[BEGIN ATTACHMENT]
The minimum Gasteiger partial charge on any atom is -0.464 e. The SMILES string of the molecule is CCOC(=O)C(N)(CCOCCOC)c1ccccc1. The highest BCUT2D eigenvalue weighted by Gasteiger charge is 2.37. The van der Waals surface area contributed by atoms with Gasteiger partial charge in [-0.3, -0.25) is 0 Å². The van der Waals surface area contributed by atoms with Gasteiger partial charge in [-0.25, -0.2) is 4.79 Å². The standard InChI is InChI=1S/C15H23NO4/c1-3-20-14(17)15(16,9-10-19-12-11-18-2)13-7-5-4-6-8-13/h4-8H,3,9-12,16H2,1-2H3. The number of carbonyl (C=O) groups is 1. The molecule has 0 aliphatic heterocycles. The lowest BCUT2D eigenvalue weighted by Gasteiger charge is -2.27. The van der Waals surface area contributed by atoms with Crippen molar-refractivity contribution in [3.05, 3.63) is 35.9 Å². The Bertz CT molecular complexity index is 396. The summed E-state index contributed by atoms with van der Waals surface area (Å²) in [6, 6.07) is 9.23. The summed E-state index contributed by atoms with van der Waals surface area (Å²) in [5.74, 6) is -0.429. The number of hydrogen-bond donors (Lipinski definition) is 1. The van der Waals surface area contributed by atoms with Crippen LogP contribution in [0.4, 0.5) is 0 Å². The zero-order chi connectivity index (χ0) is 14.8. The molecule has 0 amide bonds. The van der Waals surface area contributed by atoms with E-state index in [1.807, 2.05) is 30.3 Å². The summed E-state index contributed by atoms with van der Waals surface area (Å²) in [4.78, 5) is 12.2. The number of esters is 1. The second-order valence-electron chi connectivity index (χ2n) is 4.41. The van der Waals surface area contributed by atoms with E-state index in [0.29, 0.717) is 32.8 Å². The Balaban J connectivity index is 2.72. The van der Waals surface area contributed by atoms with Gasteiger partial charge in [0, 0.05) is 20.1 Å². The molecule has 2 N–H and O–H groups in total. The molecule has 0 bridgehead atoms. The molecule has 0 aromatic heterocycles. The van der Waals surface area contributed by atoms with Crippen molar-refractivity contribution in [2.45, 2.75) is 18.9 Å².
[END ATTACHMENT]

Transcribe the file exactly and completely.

The minimum Gasteiger partial charge on any atom is -0.464 e. The SMILES string of the molecule is CCOC(=O)C(N)(CCOCCOC)c1ccccc1. The highest BCUT2D eigenvalue weighted by Gasteiger charge is 2.37. The van der Waals surface area contributed by atoms with Gasteiger partial charge in [-0.3, -0.25) is 0 Å². The van der Waals surface area contributed by atoms with Gasteiger partial charge in [-0.25, -0.2) is 4.79 Å². The standard InChI is InChI=1S/C15H23NO4/c1-3-20-14(17)15(16,9-10-19-12-11-18-2)13-7-5-4-6-8-13/h4-8H,3,9-12,16H2,1-2H3. The number of carbonyl (C=O) groups is 1. The molecule has 0 aliphatic heterocycles. The lowest BCUT2D eigenvalue weighted by Gasteiger charge is -2.27. The van der Waals surface area contributed by atoms with Crippen molar-refractivity contribution in [3.05, 3.63) is 35.9 Å². The Bertz CT molecular complexity index is 396. The summed E-state index contributed by atoms with van der Waals surface area (Å²) in [6, 6.07) is 9.23. The summed E-state index contributed by atoms with van der Waals surface area (Å²) in [5.74, 6) is -0.429. The number of hydrogen-bond donors (Lipinski definition) is 1. The van der Waals surface area contributed by atoms with Crippen LogP contribution in [0.4, 0.5) is 0 Å². The zero-order chi connectivity index (χ0) is 14.8. The molecule has 0 amide bonds. The van der Waals surface area contributed by atoms with E-state index in [1.807, 2.05) is 30.3 Å². The summed E-state index contributed by atoms with van der Waals surface area (Å²) in [4.78, 5) is 12.2. The number of esters is 1. The second-order valence-electron chi connectivity index (χ2n) is 4.41. The van der Waals surface area contributed by atoms with E-state index in [0.29, 0.717) is 32.8 Å². The Balaban J connectivity index is 2.72. The van der Waals surface area contributed by atoms with Gasteiger partial charge in [0, 0.05) is 20.1 Å². The molecule has 2 N–H and O–H groups in total. The molecule has 0 bridgehead atoms. The molecule has 0 aromatic heterocycles. The van der Waals surface area contributed by atoms with Crippen molar-refractivity contribution in [2.45, 2.75) is 18.9 Å².